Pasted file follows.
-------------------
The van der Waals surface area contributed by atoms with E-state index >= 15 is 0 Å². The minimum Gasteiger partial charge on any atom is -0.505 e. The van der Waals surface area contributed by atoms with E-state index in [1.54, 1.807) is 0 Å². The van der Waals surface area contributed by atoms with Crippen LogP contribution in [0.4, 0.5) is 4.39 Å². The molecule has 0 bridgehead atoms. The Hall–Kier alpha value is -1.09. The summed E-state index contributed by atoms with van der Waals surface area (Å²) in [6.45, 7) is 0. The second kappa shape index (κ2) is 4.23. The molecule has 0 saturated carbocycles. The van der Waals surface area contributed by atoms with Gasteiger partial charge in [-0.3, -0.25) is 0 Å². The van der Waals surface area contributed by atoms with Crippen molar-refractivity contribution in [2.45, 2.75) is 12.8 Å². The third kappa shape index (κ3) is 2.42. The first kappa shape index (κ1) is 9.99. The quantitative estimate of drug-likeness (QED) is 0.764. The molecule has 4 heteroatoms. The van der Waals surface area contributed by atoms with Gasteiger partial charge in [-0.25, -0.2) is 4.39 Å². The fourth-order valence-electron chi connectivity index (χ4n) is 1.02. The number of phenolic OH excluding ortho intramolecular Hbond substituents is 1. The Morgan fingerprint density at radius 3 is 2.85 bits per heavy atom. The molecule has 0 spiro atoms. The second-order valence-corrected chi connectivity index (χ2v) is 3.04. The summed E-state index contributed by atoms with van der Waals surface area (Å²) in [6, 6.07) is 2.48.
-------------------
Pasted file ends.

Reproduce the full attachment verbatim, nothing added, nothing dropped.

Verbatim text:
The van der Waals surface area contributed by atoms with E-state index >= 15 is 0 Å². The minimum Gasteiger partial charge on any atom is -0.505 e. The van der Waals surface area contributed by atoms with E-state index in [1.54, 1.807) is 0 Å². The van der Waals surface area contributed by atoms with Crippen LogP contribution in [0.4, 0.5) is 4.39 Å². The molecule has 0 bridgehead atoms. The Hall–Kier alpha value is -1.09. The summed E-state index contributed by atoms with van der Waals surface area (Å²) in [6.45, 7) is 0. The second kappa shape index (κ2) is 4.23. The molecule has 0 saturated carbocycles. The van der Waals surface area contributed by atoms with Gasteiger partial charge in [-0.3, -0.25) is 0 Å². The van der Waals surface area contributed by atoms with Crippen molar-refractivity contribution in [2.45, 2.75) is 12.8 Å². The third kappa shape index (κ3) is 2.42. The first kappa shape index (κ1) is 9.99. The quantitative estimate of drug-likeness (QED) is 0.764. The molecule has 4 heteroatoms. The van der Waals surface area contributed by atoms with Gasteiger partial charge in [-0.25, -0.2) is 4.39 Å². The fourth-order valence-electron chi connectivity index (χ4n) is 1.02. The number of phenolic OH excluding ortho intramolecular Hbond substituents is 1. The Morgan fingerprint density at radius 3 is 2.85 bits per heavy atom. The molecule has 0 spiro atoms. The second-order valence-corrected chi connectivity index (χ2v) is 3.04. The summed E-state index contributed by atoms with van der Waals surface area (Å²) in [6, 6.07) is 2.48.